The Billionaire Behind Calls For Trump’s Impeachment Has A Hidden Agenda

Tom Steyer Getty Images/Spencer Platt

Nicholas Waddy Associate Professor of History, SUNY Alfred
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(This story has been corrected from its original version. The correction clarifies the fifth paragraph to explain that Steyer’s donation was to a ballot initiative committee headed by the candidate, not to the candidate himself. The Daily Caller apologizes for the error.)

Billionaire progressive Tom Steyer, rumored to be a potential candidate for the U.S. Senate or California Governor, has upped his game recently. He has poured $10 million — a pittance for him — into a nationwide advertising blitz calling for the impeachment of President Donald Trump. Steyer’s open letter advocating impeachment, and his one-minute television and internet ad, claim that Trump has “brought us to the brink of nuclear war”, is “mentally unstable”, and he has “obstructed justice.” The message in the end is a diffuse but simple one: Trump is a bad President, and therefore he should be removed from office. There’s no waiting around for 2020, for the likes of, say, Tom Steyer.

It is instructive that Steyer’s impeachment ad is about Steyer as much as it is about Trump. The vast majority of the ad consists of Steyer himself inveighing against Trump’s wickedness. Now, it is impossible to take seriously the notion that Steyer’s impeachment campaign will lead to the president’s removal. Rather, it is more likely that Steyer is positioning himself for a run for office. Whatever his motives, it is reasonable to ask: Who is this man, and what does he stand for?

Steyer holds a range of leftist views. Like so many progressive billionaires, he advocates for greater “income equality,” not seeming to realize that a billionaire, merely by existing, and certainly by pouring money into his pet political causes, is an affront to that cause. Steyer favors higher taxes and he support sanctuary cities. Moreover, he has put his money where his mouth is, serving repeatedly as the Democrats’ ATM, spending no less than $90 million in the 2016 election cycle. All of this makes Steyer a rather typical — if especially gilded — California liberal.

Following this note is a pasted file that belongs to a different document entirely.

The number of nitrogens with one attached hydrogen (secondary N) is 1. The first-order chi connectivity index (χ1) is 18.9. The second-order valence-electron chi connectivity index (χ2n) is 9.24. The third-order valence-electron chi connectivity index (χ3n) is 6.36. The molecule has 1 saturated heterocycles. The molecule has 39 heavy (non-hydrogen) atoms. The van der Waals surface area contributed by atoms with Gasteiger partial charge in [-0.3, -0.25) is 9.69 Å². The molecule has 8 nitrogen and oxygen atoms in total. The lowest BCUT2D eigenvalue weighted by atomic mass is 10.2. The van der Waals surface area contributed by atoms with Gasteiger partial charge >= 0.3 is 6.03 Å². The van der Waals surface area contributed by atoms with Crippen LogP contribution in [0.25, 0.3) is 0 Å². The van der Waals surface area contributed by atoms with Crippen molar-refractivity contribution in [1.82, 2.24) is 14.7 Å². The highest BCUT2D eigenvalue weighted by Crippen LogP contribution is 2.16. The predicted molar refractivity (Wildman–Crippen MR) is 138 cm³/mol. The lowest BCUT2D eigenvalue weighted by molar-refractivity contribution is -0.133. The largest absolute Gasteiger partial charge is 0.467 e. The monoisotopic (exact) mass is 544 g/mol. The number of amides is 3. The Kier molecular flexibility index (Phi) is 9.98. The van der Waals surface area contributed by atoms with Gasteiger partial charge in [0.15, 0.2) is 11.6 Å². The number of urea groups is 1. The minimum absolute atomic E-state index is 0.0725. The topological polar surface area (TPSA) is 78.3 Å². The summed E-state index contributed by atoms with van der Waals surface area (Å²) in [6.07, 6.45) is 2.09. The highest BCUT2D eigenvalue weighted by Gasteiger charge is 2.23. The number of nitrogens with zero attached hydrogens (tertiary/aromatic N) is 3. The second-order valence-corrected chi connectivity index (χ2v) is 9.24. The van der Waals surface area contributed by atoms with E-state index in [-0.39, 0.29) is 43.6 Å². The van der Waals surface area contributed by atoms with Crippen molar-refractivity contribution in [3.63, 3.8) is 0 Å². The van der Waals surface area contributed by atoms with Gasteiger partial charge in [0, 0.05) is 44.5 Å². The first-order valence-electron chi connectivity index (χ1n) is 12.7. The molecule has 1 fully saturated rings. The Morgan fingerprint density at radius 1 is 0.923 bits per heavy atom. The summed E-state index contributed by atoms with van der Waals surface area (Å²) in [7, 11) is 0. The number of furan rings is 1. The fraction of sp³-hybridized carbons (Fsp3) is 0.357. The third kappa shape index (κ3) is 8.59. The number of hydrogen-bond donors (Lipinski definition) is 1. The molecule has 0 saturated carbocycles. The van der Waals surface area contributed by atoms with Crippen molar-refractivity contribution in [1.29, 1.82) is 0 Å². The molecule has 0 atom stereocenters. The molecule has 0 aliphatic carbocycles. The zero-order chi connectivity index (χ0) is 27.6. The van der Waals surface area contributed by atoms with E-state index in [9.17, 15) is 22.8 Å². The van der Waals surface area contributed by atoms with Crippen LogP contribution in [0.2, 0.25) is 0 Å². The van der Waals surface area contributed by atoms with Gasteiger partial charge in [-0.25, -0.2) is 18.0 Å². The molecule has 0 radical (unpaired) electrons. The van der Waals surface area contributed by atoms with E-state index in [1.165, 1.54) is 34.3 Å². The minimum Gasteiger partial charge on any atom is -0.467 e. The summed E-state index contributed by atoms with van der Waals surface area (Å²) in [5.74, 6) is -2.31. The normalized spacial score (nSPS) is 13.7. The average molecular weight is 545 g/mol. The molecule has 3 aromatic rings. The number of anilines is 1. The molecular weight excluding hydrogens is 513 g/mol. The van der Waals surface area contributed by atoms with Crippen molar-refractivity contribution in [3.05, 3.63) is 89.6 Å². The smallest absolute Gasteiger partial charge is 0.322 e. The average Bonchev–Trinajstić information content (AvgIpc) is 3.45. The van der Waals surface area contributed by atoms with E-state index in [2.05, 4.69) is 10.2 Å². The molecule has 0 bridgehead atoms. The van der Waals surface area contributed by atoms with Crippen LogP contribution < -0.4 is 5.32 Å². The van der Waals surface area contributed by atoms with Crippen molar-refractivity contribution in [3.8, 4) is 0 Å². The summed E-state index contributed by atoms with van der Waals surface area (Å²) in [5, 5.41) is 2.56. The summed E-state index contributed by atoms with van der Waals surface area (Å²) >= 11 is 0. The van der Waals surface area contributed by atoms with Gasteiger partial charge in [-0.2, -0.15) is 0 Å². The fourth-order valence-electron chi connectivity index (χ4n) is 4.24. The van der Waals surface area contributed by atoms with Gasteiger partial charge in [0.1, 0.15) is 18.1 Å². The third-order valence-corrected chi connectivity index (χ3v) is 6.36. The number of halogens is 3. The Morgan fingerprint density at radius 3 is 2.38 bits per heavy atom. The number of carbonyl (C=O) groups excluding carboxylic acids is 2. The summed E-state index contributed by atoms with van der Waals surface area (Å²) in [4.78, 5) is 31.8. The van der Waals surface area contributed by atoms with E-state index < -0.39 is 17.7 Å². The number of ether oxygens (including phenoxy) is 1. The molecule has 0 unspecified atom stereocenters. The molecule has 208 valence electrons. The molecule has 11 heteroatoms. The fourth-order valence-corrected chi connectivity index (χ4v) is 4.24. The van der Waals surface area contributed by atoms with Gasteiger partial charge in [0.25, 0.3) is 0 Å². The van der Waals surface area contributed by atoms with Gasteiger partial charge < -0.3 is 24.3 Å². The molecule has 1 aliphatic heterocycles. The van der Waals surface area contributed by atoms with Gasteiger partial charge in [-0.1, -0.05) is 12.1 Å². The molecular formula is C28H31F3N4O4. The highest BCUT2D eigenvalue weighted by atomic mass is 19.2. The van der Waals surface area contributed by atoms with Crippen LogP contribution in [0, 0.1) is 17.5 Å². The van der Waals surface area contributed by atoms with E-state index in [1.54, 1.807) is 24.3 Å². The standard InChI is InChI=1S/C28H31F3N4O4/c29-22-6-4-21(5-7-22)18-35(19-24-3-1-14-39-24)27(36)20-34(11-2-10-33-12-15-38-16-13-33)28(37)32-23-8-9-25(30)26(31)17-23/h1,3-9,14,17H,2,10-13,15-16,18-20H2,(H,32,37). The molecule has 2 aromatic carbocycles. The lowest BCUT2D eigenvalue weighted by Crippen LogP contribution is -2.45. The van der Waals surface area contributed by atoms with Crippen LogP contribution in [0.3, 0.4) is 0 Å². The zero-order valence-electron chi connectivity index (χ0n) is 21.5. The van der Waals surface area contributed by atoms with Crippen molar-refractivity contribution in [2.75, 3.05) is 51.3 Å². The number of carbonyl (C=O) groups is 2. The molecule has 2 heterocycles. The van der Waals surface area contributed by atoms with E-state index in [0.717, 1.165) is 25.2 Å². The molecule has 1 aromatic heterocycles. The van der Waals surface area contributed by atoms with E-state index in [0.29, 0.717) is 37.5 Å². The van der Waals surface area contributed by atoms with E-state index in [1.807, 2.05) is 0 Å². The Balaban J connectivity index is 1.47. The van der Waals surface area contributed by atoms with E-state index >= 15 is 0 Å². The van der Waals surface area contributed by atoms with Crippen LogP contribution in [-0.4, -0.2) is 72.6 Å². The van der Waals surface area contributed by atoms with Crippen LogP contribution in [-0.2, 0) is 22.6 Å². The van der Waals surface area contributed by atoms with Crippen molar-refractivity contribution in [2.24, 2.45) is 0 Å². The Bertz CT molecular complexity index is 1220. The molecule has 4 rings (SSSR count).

When it comes to the environment, however, Steyer’s views stray from the typical, and veer into extremes. Steyer vociferously supported the lawless campaign to protest and block the Keystone Pipeline. He has created and generously funded his own environmentally-focused PAC, NextGen Climate, that dispenses tens of millions of dollars to environmentalist zealots hell-bent on destroying the U.S. energy industry. He has excoriated leading American energy companies as constituting an “Oil Evil Empire,” and he wants to replace fossil fuels with renewable energy sources at a pace so rapid that it would threaten potentially millions of jobs. Even organized labor, a key leftist constituency, is troubled by this sweeping and radical approach.